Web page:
December 26, 2012As I did not grow up in Atlanta, my only knowledge of Andrew Young before Dec. 13 was from the street in downtown Atlanta – “Andrew Young International Boulevard.” Actually I was surprised the man was still alive!
To have a major street named in your honor must mean you are someone important.
It turns out he is.
A former mayor of Atlanta, a leader in the civil rights movement in the ‘60s, a political confidant of President Jimmy Carter and ambassador to the United Nations, Young has seen a lot during his time.
He spoke to the members of the Roswell Rotary at their weekly lunch meeting about the state of the country and highlights from his past. Below are some of the high points from this learned man.
“We would not have had the Arab Spring without Twitter and cellphones.”
The Arab Spring began in Tunisia after a man set himself on fire after he was denied a work permit. While the people seeing that might have reacted with shock, Young pointed out the people pulled out their cellphones, took pictures and video of the self immolation and posted them on the Internet, allowing the whole world to see it.
“People all around the world saw that and said, ‘we’re tired too,’” he said.
Young highlighted how this wired world has changed the way we look at news and the way news travels. Now everyone can be a reporter when news happens.
Take the Sept. 11 attacks. Due to New Yorkers having many recording devices, I wouldn’t be surprised if the attacks were one of the most filmed events in history. Almost every angle was covered by someone.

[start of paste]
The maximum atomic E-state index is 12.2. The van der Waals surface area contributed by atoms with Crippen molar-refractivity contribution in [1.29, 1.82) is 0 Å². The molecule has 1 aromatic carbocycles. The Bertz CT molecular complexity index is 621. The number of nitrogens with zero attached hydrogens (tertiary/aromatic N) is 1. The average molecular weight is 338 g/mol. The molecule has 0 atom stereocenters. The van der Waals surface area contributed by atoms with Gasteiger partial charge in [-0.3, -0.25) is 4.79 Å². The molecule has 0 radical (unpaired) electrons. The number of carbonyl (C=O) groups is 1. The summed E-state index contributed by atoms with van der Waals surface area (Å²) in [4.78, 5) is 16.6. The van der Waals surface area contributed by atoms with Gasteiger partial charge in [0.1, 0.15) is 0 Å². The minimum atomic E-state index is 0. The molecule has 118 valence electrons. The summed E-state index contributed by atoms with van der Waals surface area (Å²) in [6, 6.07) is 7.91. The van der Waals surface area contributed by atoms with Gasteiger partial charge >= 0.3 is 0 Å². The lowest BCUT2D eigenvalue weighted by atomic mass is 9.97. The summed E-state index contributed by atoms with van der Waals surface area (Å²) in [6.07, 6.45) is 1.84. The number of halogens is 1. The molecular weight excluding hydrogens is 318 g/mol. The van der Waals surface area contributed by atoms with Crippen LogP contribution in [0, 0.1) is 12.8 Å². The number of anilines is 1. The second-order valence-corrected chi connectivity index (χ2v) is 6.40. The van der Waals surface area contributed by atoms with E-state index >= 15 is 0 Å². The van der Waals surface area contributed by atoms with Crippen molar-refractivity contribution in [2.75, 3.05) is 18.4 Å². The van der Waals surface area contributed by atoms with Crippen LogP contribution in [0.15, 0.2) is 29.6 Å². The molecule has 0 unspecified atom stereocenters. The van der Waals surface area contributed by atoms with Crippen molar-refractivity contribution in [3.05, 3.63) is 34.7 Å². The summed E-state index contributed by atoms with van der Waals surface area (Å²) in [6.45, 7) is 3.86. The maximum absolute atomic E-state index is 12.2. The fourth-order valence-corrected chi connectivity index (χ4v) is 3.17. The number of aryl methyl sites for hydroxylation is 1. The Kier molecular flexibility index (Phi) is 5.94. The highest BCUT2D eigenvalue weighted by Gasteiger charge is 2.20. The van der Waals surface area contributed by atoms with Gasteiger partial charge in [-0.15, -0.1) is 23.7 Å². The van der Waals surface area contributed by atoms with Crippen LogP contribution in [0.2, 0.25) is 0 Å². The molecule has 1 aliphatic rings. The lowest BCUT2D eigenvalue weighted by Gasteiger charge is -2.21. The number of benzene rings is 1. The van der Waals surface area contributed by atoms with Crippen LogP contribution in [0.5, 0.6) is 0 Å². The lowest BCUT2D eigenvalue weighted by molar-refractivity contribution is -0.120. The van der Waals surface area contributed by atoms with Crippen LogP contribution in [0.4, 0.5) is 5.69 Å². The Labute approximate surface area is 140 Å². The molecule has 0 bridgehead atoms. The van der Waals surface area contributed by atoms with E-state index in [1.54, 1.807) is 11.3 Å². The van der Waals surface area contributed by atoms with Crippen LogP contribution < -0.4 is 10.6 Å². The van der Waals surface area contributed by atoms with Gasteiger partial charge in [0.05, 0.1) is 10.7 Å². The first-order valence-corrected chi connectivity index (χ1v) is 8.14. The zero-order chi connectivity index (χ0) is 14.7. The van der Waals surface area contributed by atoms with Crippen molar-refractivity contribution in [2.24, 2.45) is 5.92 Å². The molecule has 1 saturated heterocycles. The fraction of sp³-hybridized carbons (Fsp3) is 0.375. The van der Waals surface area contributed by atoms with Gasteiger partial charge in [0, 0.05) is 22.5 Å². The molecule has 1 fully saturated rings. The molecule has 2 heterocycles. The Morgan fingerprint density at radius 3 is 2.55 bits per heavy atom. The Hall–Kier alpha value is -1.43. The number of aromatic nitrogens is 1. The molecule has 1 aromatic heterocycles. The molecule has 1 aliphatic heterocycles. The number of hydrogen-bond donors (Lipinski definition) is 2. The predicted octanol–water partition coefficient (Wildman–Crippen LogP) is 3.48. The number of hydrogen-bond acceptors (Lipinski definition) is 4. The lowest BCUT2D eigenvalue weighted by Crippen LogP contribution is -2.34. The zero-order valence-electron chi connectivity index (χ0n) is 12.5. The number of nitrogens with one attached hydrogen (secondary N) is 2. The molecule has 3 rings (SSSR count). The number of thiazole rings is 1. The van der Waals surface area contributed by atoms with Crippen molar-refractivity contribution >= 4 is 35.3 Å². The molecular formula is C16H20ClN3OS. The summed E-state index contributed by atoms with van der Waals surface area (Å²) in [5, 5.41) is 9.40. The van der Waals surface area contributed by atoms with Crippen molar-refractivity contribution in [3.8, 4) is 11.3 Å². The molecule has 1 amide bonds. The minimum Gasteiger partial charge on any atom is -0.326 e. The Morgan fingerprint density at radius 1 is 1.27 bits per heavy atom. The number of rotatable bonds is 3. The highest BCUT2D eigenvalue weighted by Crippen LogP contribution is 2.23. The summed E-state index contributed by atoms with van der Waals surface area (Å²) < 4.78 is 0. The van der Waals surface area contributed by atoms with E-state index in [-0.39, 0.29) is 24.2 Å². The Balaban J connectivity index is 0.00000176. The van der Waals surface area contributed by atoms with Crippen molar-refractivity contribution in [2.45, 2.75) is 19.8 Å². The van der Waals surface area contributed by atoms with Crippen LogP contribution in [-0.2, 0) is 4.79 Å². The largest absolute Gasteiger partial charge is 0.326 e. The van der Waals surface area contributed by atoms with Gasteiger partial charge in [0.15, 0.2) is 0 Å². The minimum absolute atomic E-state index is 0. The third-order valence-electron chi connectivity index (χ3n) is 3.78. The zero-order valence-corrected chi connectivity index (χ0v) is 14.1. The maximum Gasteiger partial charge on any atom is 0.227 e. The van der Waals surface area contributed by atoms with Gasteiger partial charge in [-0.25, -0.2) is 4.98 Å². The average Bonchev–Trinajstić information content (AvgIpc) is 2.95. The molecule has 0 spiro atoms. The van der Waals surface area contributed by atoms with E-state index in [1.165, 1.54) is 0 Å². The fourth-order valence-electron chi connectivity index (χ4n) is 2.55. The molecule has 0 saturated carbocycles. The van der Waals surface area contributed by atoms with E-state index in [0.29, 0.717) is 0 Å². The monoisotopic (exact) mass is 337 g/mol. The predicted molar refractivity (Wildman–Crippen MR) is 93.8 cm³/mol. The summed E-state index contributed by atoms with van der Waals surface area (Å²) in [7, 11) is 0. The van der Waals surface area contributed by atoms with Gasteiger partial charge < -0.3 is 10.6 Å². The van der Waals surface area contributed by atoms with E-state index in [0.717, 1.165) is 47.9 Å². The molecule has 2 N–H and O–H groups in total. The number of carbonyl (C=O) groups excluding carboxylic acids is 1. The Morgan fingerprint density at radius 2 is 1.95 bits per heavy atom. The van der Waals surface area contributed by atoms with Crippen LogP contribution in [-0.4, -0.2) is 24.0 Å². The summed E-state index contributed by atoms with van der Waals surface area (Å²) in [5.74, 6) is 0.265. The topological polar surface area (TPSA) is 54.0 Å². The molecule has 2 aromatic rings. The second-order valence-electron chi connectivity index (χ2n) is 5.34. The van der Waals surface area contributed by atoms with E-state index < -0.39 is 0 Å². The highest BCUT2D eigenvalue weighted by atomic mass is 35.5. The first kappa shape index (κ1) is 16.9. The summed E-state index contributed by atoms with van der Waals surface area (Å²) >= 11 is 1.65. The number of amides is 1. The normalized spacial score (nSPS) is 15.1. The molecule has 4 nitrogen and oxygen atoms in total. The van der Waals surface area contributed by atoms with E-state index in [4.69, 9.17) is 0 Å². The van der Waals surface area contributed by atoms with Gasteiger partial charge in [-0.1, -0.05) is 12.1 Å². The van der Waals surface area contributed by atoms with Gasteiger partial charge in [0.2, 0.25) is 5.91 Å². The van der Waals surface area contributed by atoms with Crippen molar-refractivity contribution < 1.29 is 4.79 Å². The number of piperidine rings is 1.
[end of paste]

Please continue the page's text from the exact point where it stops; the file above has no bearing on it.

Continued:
If the film “V for Vendetta” had any one idea behind it, it was that, sometimes, all a revolution needs is a spark. For the Arab Spring, that spark was one man’s frustration put on YouTube.
What does he think about treaties that subjugate the U.S. to other nations?
Being a proud and strong nation, I’m sure most Americans think the country should never place itself under the yoke of another – and in many cases, rightly so. However, Young said not always.
“There are times it’s in our interest,” Young said.
His case in point was the nuclear non-proliferation treaty. Because America is under the same rules as every other nation, collective efforts work when against nations such as Iran, who flout the rules.
And speaking of Iran...
What does he think of the fall of the shah in Iran and the Islamic Revolution?
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“We did not push the shah on human rights. We probably deserve some of the blame.”
Young said many of the intelligence agencies of the time told President Carter the shah was safe and secure on his throne. It turned out they were very wrong and one of our most ardent enemies was created because of our failure to heed those such as Young who were giving warnings.
What about Israel?
Reading up on Young, I learned that the Israel-Palestine problem was his downfall, when the U.N. created a report to support a Palestinian state. In an effort to delay the report’s release, Young met with members of the Palestine Liberation Organization. Unfortunately, news of this meeting leaked and Israel was furious.
Carter had promised his administration would have no official meetings with the terrorists. Young was out of office within a month.
His take on the conflict was to boil it down to an economic issue. People who want for nothing are less likely to take up arms.
Instead of picking on Israel for every move they make, he suggests to begin helping the Palestinians make their lives better.
“No nations with McDonald’s have ever gone to war with each other,” he said. “That’s a good rule.”
Editor, Milton Herald